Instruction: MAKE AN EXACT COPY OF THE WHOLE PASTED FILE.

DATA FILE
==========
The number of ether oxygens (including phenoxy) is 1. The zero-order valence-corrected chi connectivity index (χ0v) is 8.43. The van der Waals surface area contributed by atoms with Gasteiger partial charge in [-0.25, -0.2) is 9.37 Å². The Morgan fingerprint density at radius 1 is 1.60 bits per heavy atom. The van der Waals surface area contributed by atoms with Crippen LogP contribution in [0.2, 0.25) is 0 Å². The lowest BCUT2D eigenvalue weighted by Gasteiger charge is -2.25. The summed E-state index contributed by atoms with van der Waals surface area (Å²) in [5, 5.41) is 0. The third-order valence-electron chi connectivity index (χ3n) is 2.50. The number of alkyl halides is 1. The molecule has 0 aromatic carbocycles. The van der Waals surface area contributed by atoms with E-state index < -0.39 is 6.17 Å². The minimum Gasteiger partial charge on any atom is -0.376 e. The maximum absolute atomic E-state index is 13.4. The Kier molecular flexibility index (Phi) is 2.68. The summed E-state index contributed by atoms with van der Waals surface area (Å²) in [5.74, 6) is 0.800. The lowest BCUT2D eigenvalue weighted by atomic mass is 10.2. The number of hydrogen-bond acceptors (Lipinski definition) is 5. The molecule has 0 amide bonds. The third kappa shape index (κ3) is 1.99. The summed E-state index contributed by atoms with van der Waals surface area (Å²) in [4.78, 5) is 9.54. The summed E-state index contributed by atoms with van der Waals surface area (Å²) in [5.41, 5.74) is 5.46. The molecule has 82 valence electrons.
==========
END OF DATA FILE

The number of ether oxygens (including phenoxy) is 1. The zero-order valence-corrected chi connectivity index (χ0v) is 8.43. The van der Waals surface area contributed by atoms with Gasteiger partial charge in [-0.25, -0.2) is 9.37 Å². The Morgan fingerprint density at radius 1 is 1.60 bits per heavy atom. The van der Waals surface area contributed by atoms with Crippen LogP contribution in [0.2, 0.25) is 0 Å². The lowest BCUT2D eigenvalue weighted by Gasteiger charge is -2.25. The summed E-state index contributed by atoms with van der Waals surface area (Å²) in [5, 5.41) is 0. The third-order valence-electron chi connectivity index (χ3n) is 2.50. The number of alkyl halides is 1. The molecule has 0 aromatic carbocycles. The van der Waals surface area contributed by atoms with E-state index < -0.39 is 6.17 Å². The minimum Gasteiger partial charge on any atom is -0.376 e. The maximum absolute atomic E-state index is 13.4. The Kier molecular flexibility index (Phi) is 2.68. The summed E-state index contributed by atoms with van der Waals surface area (Å²) in [5.74, 6) is 0.800. The lowest BCUT2D eigenvalue weighted by atomic mass is 10.2. The number of hydrogen-bond acceptors (Lipinski definition) is 5. The molecule has 0 amide bonds. The third kappa shape index (κ3) is 1.99. The summed E-state index contributed by atoms with van der Waals surface area (Å²) in [4.78, 5) is 9.54. The summed E-state index contributed by atoms with van der Waals surface area (Å²) in [5.41, 5.74) is 5.46. The molecule has 82 valence electrons.